Nothing ever changes at Kincaid’s Hamburgers’ flagship 1946 location, right?
But — look up.
The handsome original pine ceiling has been restored in Kincaid’s original Camp Bowie Boulevard grocery-grill, replacing a worn tile ceiling that helped give the location its pale-green glow.
Now the old Kincaid’s really looks like a 70-year-old grocery store, with the original ceiling fans turning overhead for diners coming for Fort Worth’s first nationally famous hamburger.
Never miss a local story.
Sign up today for a free 30 day free trial of unlimited digital access.
Years ago, Kincaid’s was named one of America’s two great hamburgers in a 1960s Life Magazine story (along with Cassell’s in Los Angeles) and again in a 1980s chefs’ poll (along with Perry’s in San Francisco). In the 1970s, when both Texas Monthly and the Star-Telegram launched best-burger polls, Kincaid’s came out on top.
Decades and dozens of new competitors later, Kincaid’s still thrives at six locations, including the first, 4901 Camp Bowie Blvd.
“It’s kind of weird — basic cheeseburgers are in a renaissance,” said Ron Gentry. It was his father, butcher O.R. Gentry, who started grinding and grilling burgers for grocery shopkeeper Charles Kincaid.
“We used to sell mostly hamburgers. Now most people are asking for cheeseburgers the classic way, or bacon cheeseburgers. The original is making a comeback.”
In a city where other restaurants serve burgers with everything from brie and foie gras to peanut butter, Kincaid’s has stuck to basic mustard-lettuce-tomato-pickle-onion. But more diners now order burgers the “Cowtown” way with grilled onions and jalapeños.
Kincaid’s also has stuck to serving crinkle-cut fries, and Gentry is checking into new equipment for hand-cut crinkle fries.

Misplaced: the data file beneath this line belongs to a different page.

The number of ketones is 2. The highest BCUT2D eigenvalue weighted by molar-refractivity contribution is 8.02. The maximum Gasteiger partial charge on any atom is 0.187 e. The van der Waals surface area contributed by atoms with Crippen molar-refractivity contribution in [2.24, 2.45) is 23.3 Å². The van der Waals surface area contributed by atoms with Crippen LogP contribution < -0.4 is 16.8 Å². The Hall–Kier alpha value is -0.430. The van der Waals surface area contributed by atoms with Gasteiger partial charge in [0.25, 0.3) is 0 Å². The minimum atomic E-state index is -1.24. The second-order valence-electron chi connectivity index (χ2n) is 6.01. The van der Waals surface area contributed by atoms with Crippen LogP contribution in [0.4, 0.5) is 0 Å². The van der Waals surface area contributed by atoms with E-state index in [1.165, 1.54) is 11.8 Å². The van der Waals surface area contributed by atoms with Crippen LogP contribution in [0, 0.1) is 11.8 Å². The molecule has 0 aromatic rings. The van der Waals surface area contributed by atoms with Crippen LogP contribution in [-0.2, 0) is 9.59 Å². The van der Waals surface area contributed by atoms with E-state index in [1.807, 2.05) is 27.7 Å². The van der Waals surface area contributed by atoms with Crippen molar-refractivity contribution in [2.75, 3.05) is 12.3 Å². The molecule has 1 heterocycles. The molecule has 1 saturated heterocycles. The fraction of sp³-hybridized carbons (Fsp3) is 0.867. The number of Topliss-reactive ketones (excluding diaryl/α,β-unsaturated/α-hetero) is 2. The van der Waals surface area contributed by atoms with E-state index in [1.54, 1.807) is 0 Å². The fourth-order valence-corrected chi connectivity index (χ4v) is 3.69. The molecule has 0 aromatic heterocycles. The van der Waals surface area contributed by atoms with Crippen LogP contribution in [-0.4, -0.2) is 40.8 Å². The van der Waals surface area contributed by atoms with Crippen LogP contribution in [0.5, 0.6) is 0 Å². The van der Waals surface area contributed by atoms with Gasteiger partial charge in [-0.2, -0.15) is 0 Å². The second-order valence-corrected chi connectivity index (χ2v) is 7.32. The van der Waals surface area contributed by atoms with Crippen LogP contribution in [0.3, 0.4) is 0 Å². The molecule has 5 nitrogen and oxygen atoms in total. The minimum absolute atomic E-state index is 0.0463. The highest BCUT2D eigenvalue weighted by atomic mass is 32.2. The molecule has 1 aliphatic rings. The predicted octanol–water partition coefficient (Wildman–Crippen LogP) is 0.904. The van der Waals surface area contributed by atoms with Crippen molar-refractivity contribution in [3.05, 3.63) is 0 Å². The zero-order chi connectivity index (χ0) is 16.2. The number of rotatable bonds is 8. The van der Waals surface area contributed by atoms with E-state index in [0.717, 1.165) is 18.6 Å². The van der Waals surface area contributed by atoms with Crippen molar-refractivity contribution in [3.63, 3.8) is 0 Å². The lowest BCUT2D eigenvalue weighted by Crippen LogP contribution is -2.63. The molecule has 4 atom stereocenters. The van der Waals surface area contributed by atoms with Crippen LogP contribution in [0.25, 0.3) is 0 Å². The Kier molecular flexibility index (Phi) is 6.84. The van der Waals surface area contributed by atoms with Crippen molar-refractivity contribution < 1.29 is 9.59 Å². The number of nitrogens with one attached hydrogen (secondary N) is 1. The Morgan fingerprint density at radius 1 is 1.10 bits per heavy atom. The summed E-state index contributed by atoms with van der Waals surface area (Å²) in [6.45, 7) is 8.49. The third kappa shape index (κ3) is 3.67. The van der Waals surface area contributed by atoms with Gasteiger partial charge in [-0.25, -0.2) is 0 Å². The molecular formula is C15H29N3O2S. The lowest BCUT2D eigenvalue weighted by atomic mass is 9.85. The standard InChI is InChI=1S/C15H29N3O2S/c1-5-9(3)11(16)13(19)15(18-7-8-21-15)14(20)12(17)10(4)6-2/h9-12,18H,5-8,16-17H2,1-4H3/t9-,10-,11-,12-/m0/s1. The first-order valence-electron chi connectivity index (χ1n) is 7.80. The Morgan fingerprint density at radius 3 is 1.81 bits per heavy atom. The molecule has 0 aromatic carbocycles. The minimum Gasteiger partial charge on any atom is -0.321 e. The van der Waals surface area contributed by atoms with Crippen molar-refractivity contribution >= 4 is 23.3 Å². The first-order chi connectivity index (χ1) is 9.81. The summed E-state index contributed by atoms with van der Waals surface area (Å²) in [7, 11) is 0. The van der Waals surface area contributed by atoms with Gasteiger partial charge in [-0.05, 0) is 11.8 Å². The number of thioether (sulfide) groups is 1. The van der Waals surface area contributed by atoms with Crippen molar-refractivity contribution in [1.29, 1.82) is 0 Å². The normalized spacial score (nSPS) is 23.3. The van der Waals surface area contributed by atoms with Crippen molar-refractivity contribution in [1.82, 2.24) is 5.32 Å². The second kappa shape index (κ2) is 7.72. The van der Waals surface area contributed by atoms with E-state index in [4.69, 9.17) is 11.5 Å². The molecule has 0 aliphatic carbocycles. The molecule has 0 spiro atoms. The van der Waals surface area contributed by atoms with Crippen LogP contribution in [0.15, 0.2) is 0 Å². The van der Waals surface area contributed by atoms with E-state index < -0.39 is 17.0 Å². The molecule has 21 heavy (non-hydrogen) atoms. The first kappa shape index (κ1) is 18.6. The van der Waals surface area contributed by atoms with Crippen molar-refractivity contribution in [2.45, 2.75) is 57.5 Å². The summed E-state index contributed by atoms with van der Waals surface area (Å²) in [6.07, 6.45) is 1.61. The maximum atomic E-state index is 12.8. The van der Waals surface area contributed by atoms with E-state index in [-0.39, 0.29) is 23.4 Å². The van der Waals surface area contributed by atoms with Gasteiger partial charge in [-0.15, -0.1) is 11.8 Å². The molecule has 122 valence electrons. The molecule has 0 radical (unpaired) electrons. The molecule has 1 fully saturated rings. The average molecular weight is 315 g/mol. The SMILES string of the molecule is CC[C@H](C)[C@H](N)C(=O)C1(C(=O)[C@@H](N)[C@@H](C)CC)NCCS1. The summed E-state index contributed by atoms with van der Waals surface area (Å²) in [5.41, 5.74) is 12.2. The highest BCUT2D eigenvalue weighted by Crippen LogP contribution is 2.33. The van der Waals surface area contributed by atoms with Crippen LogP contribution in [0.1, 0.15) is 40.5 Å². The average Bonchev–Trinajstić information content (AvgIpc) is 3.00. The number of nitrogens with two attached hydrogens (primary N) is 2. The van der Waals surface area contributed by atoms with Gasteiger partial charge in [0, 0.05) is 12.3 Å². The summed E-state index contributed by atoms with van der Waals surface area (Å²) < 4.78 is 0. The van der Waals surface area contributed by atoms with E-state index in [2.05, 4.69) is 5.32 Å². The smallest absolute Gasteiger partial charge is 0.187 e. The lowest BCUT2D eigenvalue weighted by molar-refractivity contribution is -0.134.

There’s always a new sundae of the month. For September, it’s chocolate chip cookie dough.
Gentry said customers mostly like the new look, or haven’t commented. Only one customer complained, he said.
“That guy said he’d been coming here since the 1970s, and he liked the tile,” Gentry said. (But the pine looks more 1940s.)
Kincaid’s is open for lunch and dinner daily at 4901 Camp Bowie Blvd., 817-732-2881, with other locations in the Hulen and Alliance areas, Arlington, Southlake and Weatherford; kincaidshamburgers.com.
The Heim empire expands
Related stories from Star-Telegram
The Heim family continues to conquer the barbecue world.
Craft barbecue kingpins Emma and Travis Heim bought Soda Springs Bar-B-Q in White Settlement this week, adding another option as Heim grows beyond its current location at 1109 W. Magnolia Ave.
Heim already has a new location in the works at 5333 White Settlement Road, a former Veterans of Foreign Wars hall at the West Fork bridge in what is now called the River District.
Soda Springs will be open through Saturday, owner Brenda Lewis said.
The restaurant opened in 1985 and became known for late founder Scott “Red Wheeler” Lewis’ barbecue, for an extensive memorabilia collection and for the Lewises’ following among classic country musicians, including Johnny Bush, Jack Greene and Red Steagall.
Soda Springs remains open, but only for a few days: lunch Monday through Saturday, dinners Thursday through Saturday at 8620 Clifford St., 817-246-4644, facebook.com/sodaspringsbbq.
Paula Deen in Arlington
TV chef Paula Deen is coming to Arlington, and raising money for Houston.
Deen was already planning an Arlington event to promote a new syndicated TV show, “Positively Paula.” Her Wednesday party at Legal Draft Beer Company is now a $100-per-ticket benefit for Houston storm relief.
Deen will have a local sidekick: chef Jenna Kinard, a Deen fan who became a friend and went on to a recent chef gig at Max’s Wine Dive.
The event is at 6 p.m. Wednesday at Legal Draft, 500 E. Division St. For tickets, see pauladeen.com/fundraiser.